Traditional and Emerging Lifestyle Risk Behaviors and All-Cause Mortality in Middle-Aged and Older Adults: Evidence from a Large Population-Based Australian Cohort

D. Ding, K. Rogers, H.P. van der Ploeg, E. Stamatakis, A.E. Bauman

    Research output: Contribution to JournalArticleAcademicpeer-review

    Abstract

    Background: Lifestyle risk behaviors are responsible for a large proportion of disease burden worldwide. Behavioral risk factors, such as smoking, poor diet, and physical inactivity, tend to cluster within populations and may have synergistic effects on health. As evidence continues to accumulate on emerging lifestyle risk factors, such as prolonged sitting and unhealthy sleep patterns, incorporating these new risk factors will provide clinically relevant information on combinations of lifestyle risk factors. Methods and Findings: Using data from a large Australian cohort of middle-aged and older adults, this is the first study to our knowledge to examine a lifestyle risk index incorporating sedentary behavior and sleep in relation to all-cause mortality. Baseline data (February 2006– April 2009) were linked to mortality registration data until June 15, 2014. Smoking, high alcohol intake, poor diet, physical inactivity, prolonged sitting, and unhealthy (short/long) sleep duration were measured by questionnaires and summed into an index score. Cox proportional hazards analysis was used with the index score and each unique risk combination as exposure variables, adjusted for socio-demographic characteristics. During 6 y of follow-up of 231,048 participants for 1,409,591 person-years, 15,635 deaths were registered. Of all participants, 31.2%, 36.9%, 21.4%, and 10.6% reported 0, 1, 2, and 3+ risk factors, respectively. There was a strong relationship between the lifestyle risk index score and all-cause mortality. The index score had good predictive validity (c index = 0.763), and the partial population attributable risk was 31.3%. Out of all 96 possible risk combinations, the 30 most commonly occurring combinations accounted for more than 90% of the participants. Among those, combinations involving physical inactivity, prolonged sitting, and/or long sleep duration and combinations involving smoking and high alcohol intake had the strongest associations with all-cause mortality. Limitations of the study include self-reported and under-specified measures, dichotomized risk scores, lack of long-term patterns of lifestyle behaviors, and lack of cause-specific mortality data. Conclusions: Adherence to healthy lifestyle behaviors could reduce the risk for death from all causes. Specific combinations of lifestyle risk behaviors may be more harmful than others, suggesting synergistic relationships among risk factors.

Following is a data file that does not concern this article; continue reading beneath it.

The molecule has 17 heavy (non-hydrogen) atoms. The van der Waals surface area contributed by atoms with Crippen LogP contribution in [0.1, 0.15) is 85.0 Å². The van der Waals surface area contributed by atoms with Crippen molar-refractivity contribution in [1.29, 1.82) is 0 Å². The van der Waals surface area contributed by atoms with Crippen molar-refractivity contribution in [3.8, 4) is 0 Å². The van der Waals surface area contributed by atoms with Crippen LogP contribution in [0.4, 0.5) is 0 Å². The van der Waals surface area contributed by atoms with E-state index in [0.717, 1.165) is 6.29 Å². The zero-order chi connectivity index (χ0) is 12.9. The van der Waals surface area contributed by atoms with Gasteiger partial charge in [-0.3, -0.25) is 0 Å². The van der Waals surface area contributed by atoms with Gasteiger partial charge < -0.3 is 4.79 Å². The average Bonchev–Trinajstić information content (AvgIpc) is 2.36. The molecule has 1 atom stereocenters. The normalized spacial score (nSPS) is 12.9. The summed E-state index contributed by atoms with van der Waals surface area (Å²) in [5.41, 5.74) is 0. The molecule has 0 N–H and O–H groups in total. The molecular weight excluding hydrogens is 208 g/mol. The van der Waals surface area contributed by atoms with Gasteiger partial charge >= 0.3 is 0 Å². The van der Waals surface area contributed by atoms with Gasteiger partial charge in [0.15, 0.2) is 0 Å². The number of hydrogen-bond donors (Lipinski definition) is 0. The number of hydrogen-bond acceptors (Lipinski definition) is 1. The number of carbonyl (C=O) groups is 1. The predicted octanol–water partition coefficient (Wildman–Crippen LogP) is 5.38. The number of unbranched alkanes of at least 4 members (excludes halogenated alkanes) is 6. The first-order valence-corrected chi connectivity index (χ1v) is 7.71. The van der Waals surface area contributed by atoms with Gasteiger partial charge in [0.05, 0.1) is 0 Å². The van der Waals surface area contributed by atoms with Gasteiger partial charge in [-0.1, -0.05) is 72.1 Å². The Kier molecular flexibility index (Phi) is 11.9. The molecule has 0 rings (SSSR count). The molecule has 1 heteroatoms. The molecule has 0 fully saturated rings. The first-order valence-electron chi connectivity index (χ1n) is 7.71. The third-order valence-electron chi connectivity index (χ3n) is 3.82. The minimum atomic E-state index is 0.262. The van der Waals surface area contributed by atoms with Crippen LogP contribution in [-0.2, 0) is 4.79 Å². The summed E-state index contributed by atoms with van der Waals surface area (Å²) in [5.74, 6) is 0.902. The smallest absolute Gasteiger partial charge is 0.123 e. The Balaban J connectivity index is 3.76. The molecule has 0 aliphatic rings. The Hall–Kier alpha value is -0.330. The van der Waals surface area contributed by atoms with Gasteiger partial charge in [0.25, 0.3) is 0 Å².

Original languageEnglish
    Article numbere1001917
    JournalPLoS Medicine
    Volume12
    Issue number12
    DOIs
    Publication statusPublished - 2015

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